With respect to its motion to transfer, Roxane argued that transfer was warranted pursuant to the first-filed rule because “the Ohio Action was filed prior the Delaware Action, and because the Ohio Action involved the same parties and subject matter as the Delaware Action.” Id. at 27. Judge Burke explained that “the first-filed rule is meant to identify cases that, if not mirror images of each other, are so indistinguishable that, in essence, they can be said to arise from the ‘same set of facts.’” Id. at 31. Judge Burke found that “although there will be significant commonalities of fact and law among the two suits, the subject matter of the suits are different enough to render the first-filed rule inapplicable.” Id. at 28. As Judge Burke explained, not only were there three patents in the Delaware action that were not asserted in the Ohio action, there also existed substantive differences among those patents, including differences in subject matter, inventors, and the scope of potentially invalidating prior art. Id. at 28-31.

Despite Judge Burke’s recommendation that first-filed rule did not apply, he was nevertheless required to address whether the case should be transferred pursuant to the traditional 28 U.S.C. § 1404(a) analysis. Id. at 32. Judge Burke found that “this is a case where Delaware has no ties to Abbott or Roxane, while the proposed transferee forum not only has ties to both parties and to the underlying dispute, but is also the forum in which litigation regarding the same ANDA is already ongoing.” Id. at 52. Judge Burke further noted that “[a]lthough Abbott’s choice of forum is entitled to considerable deference . . . the balance of the Jumara factors weigh strongly in favor of transfer.” Id. at 53. Accordingly, Judge Burke ultimately recommended that the Court transfer the Delaware action to the Southern District of Ohio, and that the Court deny Abbott’s motion to dismiss as moot in view of that transfer recommendation. Id. at 52-53.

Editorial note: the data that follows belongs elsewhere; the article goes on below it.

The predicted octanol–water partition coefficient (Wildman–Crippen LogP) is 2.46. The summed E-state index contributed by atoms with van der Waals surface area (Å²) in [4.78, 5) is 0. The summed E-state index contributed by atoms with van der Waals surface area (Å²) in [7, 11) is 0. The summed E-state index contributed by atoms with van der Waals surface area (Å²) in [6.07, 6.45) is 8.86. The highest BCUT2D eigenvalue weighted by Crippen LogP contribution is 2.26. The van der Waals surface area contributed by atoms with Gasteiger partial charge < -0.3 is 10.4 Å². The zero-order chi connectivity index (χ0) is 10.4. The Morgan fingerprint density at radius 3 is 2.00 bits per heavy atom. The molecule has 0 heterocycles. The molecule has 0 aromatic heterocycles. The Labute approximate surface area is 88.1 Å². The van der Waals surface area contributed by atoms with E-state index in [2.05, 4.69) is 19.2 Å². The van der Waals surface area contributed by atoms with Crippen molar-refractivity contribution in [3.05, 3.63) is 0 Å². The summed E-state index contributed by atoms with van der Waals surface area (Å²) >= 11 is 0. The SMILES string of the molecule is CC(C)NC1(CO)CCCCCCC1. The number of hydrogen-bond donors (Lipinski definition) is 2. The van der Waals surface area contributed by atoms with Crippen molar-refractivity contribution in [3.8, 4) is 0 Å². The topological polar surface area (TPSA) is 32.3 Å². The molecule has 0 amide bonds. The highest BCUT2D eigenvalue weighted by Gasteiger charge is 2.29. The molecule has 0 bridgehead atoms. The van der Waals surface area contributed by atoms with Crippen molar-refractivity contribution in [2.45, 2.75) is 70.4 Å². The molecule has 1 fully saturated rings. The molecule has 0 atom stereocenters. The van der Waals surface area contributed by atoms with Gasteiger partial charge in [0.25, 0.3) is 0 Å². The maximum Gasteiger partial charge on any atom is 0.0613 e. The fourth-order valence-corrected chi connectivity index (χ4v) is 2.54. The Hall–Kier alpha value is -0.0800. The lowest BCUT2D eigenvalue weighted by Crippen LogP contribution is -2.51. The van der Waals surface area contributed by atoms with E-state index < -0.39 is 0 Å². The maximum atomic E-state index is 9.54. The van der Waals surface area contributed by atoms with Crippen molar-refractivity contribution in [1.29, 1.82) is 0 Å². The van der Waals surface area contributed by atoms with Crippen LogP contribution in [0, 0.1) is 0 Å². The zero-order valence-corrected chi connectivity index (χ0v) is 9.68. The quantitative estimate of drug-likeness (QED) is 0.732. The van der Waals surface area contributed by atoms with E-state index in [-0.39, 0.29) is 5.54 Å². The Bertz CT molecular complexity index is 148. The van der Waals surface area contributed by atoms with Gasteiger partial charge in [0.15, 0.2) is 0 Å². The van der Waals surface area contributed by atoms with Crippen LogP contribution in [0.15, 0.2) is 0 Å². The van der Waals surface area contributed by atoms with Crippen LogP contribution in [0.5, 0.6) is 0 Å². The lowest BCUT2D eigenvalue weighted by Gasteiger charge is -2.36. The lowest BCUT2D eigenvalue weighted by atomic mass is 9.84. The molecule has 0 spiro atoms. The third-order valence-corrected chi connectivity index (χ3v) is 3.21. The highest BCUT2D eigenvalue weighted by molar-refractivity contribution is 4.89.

Abbott Laboratories v. Roxane Laboratories, Inc., C.A. No. 12-457-RGA-CJB (D. Del. May 28, 2013)